Acid free rag matting in a natural white is my personal favorite with a very thin metal frame. As for signing, always sign the print. If there is white space showing this is best, if not sign the print in the earea covered by the mat and also on the mat in the lower corner. Having a small card for placing on the wall next to the frame is a great place for additional information about you and the print like your contact name and web site and of course a price for the piece.
     
  8. ryan7783

    ryan7783 TPF Noob!

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    If you're anything like me, you are your biggest critic and will only display those photos that really stand out in your eye. Of course, some people have told me that some of my least favorite photos are actually some of their most admired.

    I have a show coming up too at a local shop and I will be using cheap frames and high quality prints. A small price tag will be attached to the bottom right corner of each frame that is visible enough that it is seen but subtle enough that it doesn't detract from the photo.

    When you get into matting and nice frames, you really start spending a lot of money and unless you price each photo accordingly, you'll end up in the hole. Then again, a lot of people will not spend $100+ on a photo so you have to find a happy medium. If your family owns a frame shop, then you're good to go but I've found that it gets really pricey to frame a photo. You may be able to find a "framing kit" that includes a frame, a mat, and some glass for relatively inexpensive.

    make sure your website is in sight somewhere. the bio card idea is good - use it.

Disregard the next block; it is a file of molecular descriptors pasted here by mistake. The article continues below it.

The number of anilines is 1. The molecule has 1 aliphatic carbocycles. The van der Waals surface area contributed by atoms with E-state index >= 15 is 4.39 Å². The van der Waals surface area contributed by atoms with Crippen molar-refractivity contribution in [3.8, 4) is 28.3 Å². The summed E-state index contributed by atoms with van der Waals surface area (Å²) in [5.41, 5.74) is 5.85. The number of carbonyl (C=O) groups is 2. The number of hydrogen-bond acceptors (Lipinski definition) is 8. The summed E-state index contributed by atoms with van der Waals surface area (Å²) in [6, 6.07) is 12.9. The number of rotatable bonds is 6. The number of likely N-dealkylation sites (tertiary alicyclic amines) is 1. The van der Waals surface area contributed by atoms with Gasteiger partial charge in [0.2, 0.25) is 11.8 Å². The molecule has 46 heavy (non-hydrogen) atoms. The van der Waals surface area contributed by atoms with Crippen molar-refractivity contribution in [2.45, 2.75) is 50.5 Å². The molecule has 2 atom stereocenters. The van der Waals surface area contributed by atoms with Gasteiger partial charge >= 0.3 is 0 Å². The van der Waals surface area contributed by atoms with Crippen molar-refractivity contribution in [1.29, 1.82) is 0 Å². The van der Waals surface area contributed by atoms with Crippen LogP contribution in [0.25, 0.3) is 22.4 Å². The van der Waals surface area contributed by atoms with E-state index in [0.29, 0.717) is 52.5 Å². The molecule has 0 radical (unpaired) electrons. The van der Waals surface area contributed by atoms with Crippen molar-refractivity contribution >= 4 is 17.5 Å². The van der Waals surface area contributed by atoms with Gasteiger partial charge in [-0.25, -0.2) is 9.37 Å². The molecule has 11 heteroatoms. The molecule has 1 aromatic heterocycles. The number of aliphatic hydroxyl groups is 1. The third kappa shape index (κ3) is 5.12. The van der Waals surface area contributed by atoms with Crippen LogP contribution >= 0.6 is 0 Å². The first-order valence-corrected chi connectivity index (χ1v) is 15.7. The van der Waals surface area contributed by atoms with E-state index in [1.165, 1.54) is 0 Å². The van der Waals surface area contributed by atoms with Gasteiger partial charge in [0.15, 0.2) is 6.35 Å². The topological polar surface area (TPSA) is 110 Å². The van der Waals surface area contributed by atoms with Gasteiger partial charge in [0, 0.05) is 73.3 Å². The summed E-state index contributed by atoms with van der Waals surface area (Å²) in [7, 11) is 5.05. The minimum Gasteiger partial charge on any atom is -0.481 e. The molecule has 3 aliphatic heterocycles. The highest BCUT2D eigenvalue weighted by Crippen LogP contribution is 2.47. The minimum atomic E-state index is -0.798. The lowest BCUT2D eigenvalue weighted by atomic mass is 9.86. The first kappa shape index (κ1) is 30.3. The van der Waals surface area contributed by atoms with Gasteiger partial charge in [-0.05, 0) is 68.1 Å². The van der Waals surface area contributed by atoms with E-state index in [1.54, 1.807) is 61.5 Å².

Also I recommend using a few colorful photos in the mix. It will attract more people to the wall to check out the rest of your photos. Everyone is attracted to bright colorful photos



    good luck with your display
     
  9. Tha Bizness

    Tha Bizness TPF Noob!

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    Go to a store like Michaels Arts and Crafts for frames and mats. Wait until they have a 40-50% sale or get the sunday paper and get the 40% off coupons. NEVER PAY FULL PRICE FOR A FRAME.
     
  10. slapshot™

    slapshot™ TPF Noob!

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    Cheap frames are just that - cheap. So much for professionalism.

    Huh? If an artist has developed a gritty/moody/atmospheric style I don't think they are going to select some puppy dog pics for the public's sake.

    I certainly would hope not.
     
  11. Bifurcator

    Bifurcator TPF Noob!

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    Yeah, signature and series number on the photo itself. Contact information on a business card somewhere or on the matte. Personally, if I see a series number on the photo itself I automatically think "collector", "limited edition", "rarity", "high value", etc. I dunno why. There's really no difference. But it just does. It draws my attention to the potential increased value a limited series may incur and gives me a second factor in convincing myself it's worth paying money for. The fact that it's on the white boarder of the photo adds a sense of truth and permanence to the consideration - true or not. :D

    I've watched and listened to other paying customers in a gallery environment and this train of thought seems to generally apply. <shrug>
     
    Last edited: Aug 28, 2008
  12. manaheim

    manaheim Jedi Bunnywabbit Staff Member Supporting Member

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    Yeah, I think I'm going to go with that. I have the exact same reaction when I see series numbers. Probably silly, but...

    Of course, now the question is... how big should a series be? 20? 50? 100? I assume I would write X/Y where Y is the number total copies in the series.

    Another question... what the heck should I charge? I was thinking of printing up 11x17 or 16x20ish in size.

    Thanks for all this help, guys!

    Oh btw, if anyone hasn't seen my other thread with the pictures I'm considering putting in the show, it is here: http://www.thephotoforum.com/forum/showthread.php?t=135723